Trademark Infringement

Unauthorized use of a mark that is 'identical' or 'deceptively similar' to the registered trademark, without the owner’s permission amounts to Infringement. If your trademark is being infringed or you have received a notice of Trademark Infringement by some other party.

What constitutes an Infringement?

  • Unauthorized person: Any person who is not the licensee or legal owner of the mark.
  • Identical or Deceptively similar: The ‘Test of Likelihood’ or similarity is based on public confusion. If the similar or identical marks are creating confusion to the public, then it is infringement.
  • Registered Trademark: Only a registered trademark can be infringed and a suit can be filed against such person. An unregistered trademark can only come under the common law of ‘Passing Off’.
  • Goods/ Services: Infringement can be done only if the goods/services of plaintiff and defendant are identical/similar for that trademark.

Passing Off

Passing off protection is given to unregistered marks and goods/ services. The act of passing off accrues when somebody sells or forwards the goods/services of others in his/her name.
The remedy of passing off is available to the unregistered owners of goods/services. It is the common law right of an unregistered trademark owner to take action against any person for passing off their goods and services as the goods of another person or as services provided by another person.

Elements necessary to establish passing off:

  • A misrepresentation
  • Made by a trader in the course of trade
  • To prospective customers or ultimate consumers of goods or services supplied by him/her
  • Which is calculated to injure the business or goodwill of another trader (in the sense that it is a reasonably foreseeable consequence)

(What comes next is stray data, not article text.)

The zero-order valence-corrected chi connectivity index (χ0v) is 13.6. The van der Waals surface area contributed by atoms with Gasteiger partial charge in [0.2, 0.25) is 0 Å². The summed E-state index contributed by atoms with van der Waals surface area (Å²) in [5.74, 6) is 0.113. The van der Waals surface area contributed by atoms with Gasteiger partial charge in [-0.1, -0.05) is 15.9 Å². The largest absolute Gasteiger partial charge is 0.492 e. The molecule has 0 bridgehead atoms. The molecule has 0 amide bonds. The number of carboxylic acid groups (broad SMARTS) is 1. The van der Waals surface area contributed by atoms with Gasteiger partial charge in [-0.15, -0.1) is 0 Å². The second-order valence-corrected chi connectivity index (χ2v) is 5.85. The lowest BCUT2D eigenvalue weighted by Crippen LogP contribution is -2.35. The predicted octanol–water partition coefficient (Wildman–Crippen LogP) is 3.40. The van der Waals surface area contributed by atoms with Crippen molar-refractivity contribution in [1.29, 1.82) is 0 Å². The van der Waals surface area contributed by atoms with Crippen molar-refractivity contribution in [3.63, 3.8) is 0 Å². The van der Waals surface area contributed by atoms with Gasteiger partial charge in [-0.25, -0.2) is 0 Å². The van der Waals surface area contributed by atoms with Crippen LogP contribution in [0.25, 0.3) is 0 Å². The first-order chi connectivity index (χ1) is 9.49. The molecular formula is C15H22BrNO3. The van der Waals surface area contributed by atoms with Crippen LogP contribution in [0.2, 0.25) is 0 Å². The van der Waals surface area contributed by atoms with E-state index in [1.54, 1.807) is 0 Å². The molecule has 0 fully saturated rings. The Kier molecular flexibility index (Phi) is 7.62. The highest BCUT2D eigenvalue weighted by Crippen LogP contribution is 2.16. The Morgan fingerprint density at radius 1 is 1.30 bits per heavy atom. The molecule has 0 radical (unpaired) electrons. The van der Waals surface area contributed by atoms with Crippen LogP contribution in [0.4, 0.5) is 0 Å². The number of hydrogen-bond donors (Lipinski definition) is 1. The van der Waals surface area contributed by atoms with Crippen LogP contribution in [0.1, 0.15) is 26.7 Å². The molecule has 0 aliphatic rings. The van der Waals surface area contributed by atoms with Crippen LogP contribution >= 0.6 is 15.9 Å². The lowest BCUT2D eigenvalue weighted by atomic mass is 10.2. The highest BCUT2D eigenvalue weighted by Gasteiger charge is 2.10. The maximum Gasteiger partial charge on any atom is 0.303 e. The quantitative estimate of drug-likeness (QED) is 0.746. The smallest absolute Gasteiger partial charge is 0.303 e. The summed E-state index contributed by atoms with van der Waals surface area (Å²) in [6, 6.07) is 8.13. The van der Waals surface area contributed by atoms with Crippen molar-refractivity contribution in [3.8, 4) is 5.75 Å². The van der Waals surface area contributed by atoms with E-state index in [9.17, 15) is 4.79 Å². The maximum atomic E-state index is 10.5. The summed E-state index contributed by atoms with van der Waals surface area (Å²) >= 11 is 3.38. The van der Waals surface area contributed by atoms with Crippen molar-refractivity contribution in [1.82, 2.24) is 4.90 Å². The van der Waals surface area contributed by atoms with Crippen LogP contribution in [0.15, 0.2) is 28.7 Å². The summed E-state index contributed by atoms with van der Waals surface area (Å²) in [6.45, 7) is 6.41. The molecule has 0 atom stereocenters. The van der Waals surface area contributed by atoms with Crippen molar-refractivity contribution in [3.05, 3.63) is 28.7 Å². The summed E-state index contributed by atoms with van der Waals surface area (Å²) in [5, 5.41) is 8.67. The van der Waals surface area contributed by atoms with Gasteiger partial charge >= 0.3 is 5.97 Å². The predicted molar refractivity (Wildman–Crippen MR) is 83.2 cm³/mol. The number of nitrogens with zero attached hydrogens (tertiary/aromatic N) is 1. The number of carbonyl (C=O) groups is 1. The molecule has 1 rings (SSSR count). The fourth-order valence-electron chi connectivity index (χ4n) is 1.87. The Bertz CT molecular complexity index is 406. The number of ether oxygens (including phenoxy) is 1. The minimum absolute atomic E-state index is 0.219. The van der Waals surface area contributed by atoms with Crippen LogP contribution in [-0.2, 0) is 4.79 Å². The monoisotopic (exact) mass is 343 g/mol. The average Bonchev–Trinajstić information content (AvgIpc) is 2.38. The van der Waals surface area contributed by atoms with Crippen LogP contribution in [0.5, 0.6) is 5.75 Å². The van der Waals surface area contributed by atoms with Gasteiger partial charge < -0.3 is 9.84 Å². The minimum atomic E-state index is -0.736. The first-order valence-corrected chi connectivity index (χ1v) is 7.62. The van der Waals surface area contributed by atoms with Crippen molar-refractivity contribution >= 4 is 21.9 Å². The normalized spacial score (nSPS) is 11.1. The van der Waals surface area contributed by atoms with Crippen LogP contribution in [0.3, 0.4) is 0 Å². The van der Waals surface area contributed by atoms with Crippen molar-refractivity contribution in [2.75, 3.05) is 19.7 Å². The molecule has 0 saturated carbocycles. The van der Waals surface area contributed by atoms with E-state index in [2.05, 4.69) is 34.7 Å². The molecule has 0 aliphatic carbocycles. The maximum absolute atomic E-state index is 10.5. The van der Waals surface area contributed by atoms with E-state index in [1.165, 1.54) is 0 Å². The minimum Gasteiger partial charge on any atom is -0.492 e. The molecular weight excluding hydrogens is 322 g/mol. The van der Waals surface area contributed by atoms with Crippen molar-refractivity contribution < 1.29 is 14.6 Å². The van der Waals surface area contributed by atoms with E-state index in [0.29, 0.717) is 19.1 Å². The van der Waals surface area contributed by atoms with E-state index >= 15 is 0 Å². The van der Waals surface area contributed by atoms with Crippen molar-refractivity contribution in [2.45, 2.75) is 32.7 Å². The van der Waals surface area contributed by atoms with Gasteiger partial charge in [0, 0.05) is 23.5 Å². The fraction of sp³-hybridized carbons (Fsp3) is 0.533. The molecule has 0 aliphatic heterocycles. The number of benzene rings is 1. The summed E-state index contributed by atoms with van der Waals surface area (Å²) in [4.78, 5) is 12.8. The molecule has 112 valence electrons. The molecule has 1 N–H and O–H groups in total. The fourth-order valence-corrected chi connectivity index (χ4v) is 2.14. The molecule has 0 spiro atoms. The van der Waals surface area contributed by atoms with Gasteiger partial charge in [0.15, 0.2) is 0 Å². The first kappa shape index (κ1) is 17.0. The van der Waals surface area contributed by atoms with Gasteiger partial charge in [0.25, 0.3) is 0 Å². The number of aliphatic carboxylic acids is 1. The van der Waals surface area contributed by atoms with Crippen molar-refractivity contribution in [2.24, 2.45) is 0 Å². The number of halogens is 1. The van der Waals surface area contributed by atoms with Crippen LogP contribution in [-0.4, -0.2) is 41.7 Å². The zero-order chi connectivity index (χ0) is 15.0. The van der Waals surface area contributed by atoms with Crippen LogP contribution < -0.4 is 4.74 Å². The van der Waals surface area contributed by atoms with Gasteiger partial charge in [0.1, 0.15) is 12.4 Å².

• Which causes actual damage to a business or goodwill of the trader bringing the action.

Infringement refers to the violation of the statutory rights associated with the owner/ licensee(s) of the registered trademark without his permission.

The use of same/similar trademark as that of a registered trademark would not necessarily cause infringement if that is used for different purposes, which would lead to no customer confusion.

When two deceptively similar/identical trademarks are used for similar/same purposes, then it leads to confusion amongst the consumers.

No, an unregistered trademark cannot lead to infringement. Under common law, it has a remedy of passing off only.

Passing off is a common remedy in tort, given to the unregistered owners of the goods/services when somebody else uses their goods/services in his/her name.

What's included

  • Consultation with our Trademark Expert
  • Draft Petition/ reply before the Registrar

Documents Required

  • Registered Trademark Certificate
  • Power of Attorney/ Vakalatnama
  • Trademark Owner Identity Proof 

Trademark Infringement


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